Anatoly Maltsev / EPA

Russian opposition leader Boris Nemtsov shot dead in Moscow

Former deputy prime minister shot numerous times in attack near Kremlin, according to reports

Russian opposition politician Boris Nemtsov was shot dead in Moscow on Friday, government officials have confirmed.

The former deputy prime minister was killed by an unidentified attacker close to the Kremlin, according to reports. He was shot numerous times, the Russian government told Interfax news agency in a statement.

Nemtsov, 55, was a sharp critic of President Vladimir Putin, assailing the government's inefficiency, rampant corruption and the Kremlin's policy on Ukraine, which has strained Russia-West ties to a degree unseen since Cold War times. His death comes just a day before a planned protest against Putin's rule.

Ukrainian President Petro Poroshenko said on Saturday that he believes Nemtsov was murdered because he planned to disclose evidence of Russia's involvement in Ukraine's separatist conflict. "He (Nemtsov) said he would reveal persuasive evidence of the involvement of Russian armed forces in Ukraine," Poroshenko said in televised comments on Saturday. "Someone was very afraid of this."

Opposition activist Ilya Yashin said on Ekho Moskvy radio that he last spoke with Nemtsov two days before the killing. Nemtsov was working on a report presenting evidence that he believed proved Russia's direct involvement in the separatist rebellion that erupted in eastern Ukraine last year.

Yashin said he had no doubt that Nemtsov's murder was politically motivated.

"Boris Nemtsov was a stark opposition leader who criticized the most important state officials in our country, including President Vladimir Putin. As we have seen, such criticism in Russia is dangerous for one's life," he said.

Russia's Investigative Committee confirmed the death, saying it had opened a criminal probe.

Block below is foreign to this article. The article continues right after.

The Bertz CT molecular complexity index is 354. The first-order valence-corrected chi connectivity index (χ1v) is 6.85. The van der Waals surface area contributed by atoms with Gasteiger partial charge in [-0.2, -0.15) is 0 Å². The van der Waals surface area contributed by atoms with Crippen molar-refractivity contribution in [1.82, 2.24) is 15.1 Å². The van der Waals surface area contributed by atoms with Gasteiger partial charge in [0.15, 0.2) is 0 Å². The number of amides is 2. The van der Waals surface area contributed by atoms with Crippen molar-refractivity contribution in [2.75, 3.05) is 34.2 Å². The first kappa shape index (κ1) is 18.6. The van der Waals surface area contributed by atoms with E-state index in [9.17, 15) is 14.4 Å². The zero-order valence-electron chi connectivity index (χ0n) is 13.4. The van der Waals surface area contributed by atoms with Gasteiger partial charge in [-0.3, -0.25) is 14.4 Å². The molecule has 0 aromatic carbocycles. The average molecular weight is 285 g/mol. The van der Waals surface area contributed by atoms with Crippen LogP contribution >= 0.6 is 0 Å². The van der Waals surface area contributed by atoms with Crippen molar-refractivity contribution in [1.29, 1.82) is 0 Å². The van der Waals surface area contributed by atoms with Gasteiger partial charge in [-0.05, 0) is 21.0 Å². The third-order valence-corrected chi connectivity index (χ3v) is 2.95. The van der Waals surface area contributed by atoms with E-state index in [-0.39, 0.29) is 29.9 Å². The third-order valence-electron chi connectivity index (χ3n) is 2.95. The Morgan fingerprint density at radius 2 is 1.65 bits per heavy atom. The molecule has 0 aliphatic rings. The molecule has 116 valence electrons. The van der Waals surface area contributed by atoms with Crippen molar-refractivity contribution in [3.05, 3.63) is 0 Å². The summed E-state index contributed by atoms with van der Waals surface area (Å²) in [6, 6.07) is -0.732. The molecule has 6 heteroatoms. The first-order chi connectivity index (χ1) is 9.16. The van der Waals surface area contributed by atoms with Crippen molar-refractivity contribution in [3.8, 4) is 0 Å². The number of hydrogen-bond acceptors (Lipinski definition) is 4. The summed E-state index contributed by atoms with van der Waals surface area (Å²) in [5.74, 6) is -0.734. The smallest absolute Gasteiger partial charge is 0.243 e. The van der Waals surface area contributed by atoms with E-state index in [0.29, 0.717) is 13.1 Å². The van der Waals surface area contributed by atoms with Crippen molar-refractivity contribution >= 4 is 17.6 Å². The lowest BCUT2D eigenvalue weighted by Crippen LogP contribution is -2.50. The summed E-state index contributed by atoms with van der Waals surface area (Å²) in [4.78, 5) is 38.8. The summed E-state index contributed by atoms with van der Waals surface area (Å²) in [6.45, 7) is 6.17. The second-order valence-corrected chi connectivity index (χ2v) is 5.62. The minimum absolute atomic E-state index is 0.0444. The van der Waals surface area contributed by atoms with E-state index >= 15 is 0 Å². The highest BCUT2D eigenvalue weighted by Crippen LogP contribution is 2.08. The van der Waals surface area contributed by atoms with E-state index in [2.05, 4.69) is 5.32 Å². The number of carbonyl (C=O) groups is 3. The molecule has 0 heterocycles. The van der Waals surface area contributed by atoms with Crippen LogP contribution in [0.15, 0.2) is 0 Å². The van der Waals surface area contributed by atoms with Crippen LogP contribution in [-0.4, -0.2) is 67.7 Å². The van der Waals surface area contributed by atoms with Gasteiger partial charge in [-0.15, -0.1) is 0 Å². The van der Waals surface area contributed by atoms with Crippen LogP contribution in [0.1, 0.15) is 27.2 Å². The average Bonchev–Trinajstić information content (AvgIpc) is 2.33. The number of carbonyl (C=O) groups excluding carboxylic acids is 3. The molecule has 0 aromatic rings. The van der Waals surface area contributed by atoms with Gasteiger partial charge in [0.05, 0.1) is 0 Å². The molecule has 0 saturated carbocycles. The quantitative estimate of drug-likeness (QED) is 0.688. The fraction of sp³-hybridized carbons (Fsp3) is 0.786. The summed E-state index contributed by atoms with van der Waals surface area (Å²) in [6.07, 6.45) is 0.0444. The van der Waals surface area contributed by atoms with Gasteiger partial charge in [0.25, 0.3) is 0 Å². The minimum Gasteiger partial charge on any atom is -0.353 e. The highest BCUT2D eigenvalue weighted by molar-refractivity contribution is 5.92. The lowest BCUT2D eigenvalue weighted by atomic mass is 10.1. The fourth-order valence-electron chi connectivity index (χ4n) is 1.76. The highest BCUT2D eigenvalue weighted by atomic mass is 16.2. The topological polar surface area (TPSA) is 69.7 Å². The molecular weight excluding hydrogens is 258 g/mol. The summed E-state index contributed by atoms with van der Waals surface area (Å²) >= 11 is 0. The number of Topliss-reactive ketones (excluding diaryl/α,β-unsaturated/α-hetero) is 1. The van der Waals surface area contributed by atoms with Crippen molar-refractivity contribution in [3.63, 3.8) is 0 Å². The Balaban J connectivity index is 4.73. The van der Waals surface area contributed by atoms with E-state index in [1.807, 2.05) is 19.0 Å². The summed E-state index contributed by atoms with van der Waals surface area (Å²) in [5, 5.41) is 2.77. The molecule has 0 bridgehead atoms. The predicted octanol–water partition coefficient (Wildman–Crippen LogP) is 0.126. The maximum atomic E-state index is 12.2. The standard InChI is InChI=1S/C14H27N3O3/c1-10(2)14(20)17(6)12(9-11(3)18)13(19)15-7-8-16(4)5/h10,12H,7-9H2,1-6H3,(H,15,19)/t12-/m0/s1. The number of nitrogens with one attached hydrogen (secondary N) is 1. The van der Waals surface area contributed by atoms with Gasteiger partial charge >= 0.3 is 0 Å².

"According to preliminary information, an unidentified person shot at Boris Nemtsov no fewer than seven to eight times from a car as he was walking along the Bolshoi Moskvoretsky bridge," investigators said in a statement.

The committee, which reports directly to Putin, said that "experienced" investigators had been put on the case. Putin condemned the murder, suggesting that it may have been a contract killing.

Putin's spokesman, Dmitry Peskov, told Russian media that the shooting could also be a "provocation" ahead of a big protest planned in Moscow over the weekend.

He added that Putin had been quickly informed of the killing and that the president had expressed his condolences and ordered the security agencies to investigate. Meanwhile, in the telegram to Dina Eydman, Nemtsov's mother, Putin said, "Everything will be done so that the organizers and executors of this vile and cynical murder are punished."

Political analyst Stanislav Belkovsky told Ekho Mosvky radio station that he did not believe that Nemtsov's death would in any way serve Putin's interests.

"But the atmosphere of hatred toward alternative thinkers that has formed over the past year, since the annexation of Crimea, may have played its role," Belkovsky said, referring to the surge of intense and officially endorsed nationalist discourse increasingly prevalent in Russia since it annexed Ukraine's Crimean Peninsula.

Nemtsov launched his political career in 1991 as the governor of Nizhny Novgorod region in central Russia and became a vice prime minister in the late 1990s under the presidency of Boris Yeltsin.

After leaving parliament in 2003, he helped establish and lead several opposition parties and groups. Nemtsov's murder comes ahead of a major opposition rally scheduled to take place on March 1.

With wire services

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